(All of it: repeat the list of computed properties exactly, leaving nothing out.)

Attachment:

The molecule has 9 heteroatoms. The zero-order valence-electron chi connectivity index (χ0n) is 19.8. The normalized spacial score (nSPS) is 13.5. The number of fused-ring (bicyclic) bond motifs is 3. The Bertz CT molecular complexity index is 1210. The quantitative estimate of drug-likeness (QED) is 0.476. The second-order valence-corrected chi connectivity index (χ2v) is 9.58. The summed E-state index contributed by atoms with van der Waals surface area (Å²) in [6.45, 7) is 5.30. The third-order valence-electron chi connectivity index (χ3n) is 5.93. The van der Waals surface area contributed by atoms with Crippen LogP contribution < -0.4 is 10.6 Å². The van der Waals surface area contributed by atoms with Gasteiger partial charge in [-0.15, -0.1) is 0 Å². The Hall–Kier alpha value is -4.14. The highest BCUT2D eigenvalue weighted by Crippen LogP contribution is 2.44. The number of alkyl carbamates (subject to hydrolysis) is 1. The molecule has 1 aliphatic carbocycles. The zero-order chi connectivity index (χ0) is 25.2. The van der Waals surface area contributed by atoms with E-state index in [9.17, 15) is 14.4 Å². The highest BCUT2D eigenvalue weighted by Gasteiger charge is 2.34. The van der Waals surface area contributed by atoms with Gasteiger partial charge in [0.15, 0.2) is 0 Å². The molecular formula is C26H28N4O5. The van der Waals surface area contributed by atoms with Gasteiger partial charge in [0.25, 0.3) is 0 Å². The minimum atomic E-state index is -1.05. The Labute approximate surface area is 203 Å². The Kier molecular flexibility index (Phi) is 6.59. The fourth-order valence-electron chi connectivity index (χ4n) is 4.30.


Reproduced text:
The molecule has 9 heteroatoms. The zero-order valence-electron chi connectivity index (χ0n) is 19.8. The normalized spacial score (nSPS) is 13.5. The number of fused-ring (bicyclic) bond motifs is 3. The Bertz CT molecular complexity index is 1210. The quantitative estimate of drug-likeness (QED) is 0.476. The second-order valence-corrected chi connectivity index (χ2v) is 9.58. The summed E-state index contributed by atoms with van der Waals surface area (Å²) in [6.45, 7) is 5.30. The third-order valence-electron chi connectivity index (χ3n) is 5.93. The van der Waals surface area contributed by atoms with Crippen LogP contribution < -0.4 is 10.6 Å². The van der Waals surface area contributed by atoms with Gasteiger partial charge in [-0.15, -0.1) is 0 Å². The Hall–Kier alpha value is -4.14. The highest BCUT2D eigenvalue weighted by Crippen LogP contribution is 2.44. The number of alkyl carbamates (subject to hydrolysis) is 1. The molecule has 1 aliphatic carbocycles. The zero-order chi connectivity index (χ0) is 25.2. The van der Waals surface area contributed by atoms with E-state index in [9.17, 15) is 14.4 Å². The highest BCUT2D eigenvalue weighted by Gasteiger charge is 2.34. The van der Waals surface area contributed by atoms with Gasteiger partial charge in [0.15, 0.2) is 0 Å². The molecular formula is C26H28N4O5. The van der Waals surface area contributed by atoms with Gasteiger partial charge in [0.25, 0.3) is 0 Å². The minimum atomic E-state index is -1.05. The Labute approximate surface area is 203 Å². The Kier molecular flexibility index (Phi) is 6.59. The fourth-order valence-electron chi connectivity index (χ4n) is 4.30.